Real-Time Analytics Can Help Stop Ebola - InformationWeek

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Real-Time Analytics Can Help Stop Ebola
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shamika
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shamika,
User Rank: Ninja
10/30/2014 | 5:20:20 AM
Re: The analytics of Ebola
@impactnow you are correct and I agree with you. In that case we will need to have more accurate data in doing these predictions.
shamika
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shamika,
User Rank: Ninja
10/30/2014 | 5:17:24 AM
Re: The analytics of Ebola
This is an interesting article. Indeed analytics can always help in forecasting provided that we have the accurate data.
Broadway0474
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Broadway0474,
User Rank: Ninja
10/29/2014 | 11:29:20 PM
Re: The analytics of Ebola
impactnow, I would have to agree that trying to get any sort of model built off data from Africa would be pointless. These are countries where such data would be hard to come by in the best of circumstances, but now you not only have people being turned away from hospitals, but avoiding hospitals and any treatment because of stigma and mass confusion. 
tekedge
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tekedge,
User Rank: Moderator
10/29/2014 | 8:10:40 PM
Real - Time Analytics Can help Stop Ebola
There has to be  accurate reporting. Too much of the information will be left to chance if you go the analytics way.  Instead I like the idea of a  grand welcome of these health personnel and keep them in good facilities for quarantine because ebola has proved to be a deadly form of the virus so being careful is not stupid. It is strange that in a country where people with common cold are treated like lepers by their co workers, that one should even consider that being kept away is an insult. Instead I would have thought the health workers themselves would like the idea of being away from the population and sure that they do not carry the virus!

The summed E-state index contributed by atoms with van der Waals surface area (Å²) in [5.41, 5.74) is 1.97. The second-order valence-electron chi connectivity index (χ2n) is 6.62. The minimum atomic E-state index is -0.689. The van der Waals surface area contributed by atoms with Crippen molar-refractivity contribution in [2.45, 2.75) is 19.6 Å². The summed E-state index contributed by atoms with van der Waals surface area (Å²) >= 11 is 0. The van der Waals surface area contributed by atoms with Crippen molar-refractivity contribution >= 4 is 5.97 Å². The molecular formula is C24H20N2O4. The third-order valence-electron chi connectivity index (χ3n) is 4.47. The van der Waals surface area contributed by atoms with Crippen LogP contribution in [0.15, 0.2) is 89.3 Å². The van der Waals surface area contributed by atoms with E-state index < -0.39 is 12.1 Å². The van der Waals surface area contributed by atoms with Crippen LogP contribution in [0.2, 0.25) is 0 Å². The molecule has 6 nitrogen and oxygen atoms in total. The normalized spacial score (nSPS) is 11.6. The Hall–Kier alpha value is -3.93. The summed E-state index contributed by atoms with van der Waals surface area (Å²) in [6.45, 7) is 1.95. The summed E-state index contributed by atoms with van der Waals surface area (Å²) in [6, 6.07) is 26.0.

Whoopty
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Whoopty,
User Rank: Ninja
10/29/2014 | 12:56:04 PM
Accuracy
I too would be worried about the accuracy of such a system. I can see it becoming far simpler in the near future where a wearable could potentially perform a basic blood test and send that information to the cloud for analysis, but as it stands the numbers of people affected will surely not be accurate and if you open it up to allow more people to report, the number of false positives will go up as well. 
impactnow
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impactnow,
User Rank: Author
10/29/2014 | 12:36:49 PM
The analytics of Ebola

I too am fascinated by the analytics of Ebola. I have been reading about the complex modeling that public health professionals are doing to predict the rate of disease transmission outside of Africa however I think the major issue in Africa itself is getting an accurate count of cases since the infrastructure is overwhelmed and so many patients are dying at home because of the lack of hospital beds. That makes the analytics of the disease much more complex because we can't fully get an accurate count of cases, deaths or recoveries. The numbers then become a moving target and modeling becomes almost impossible.



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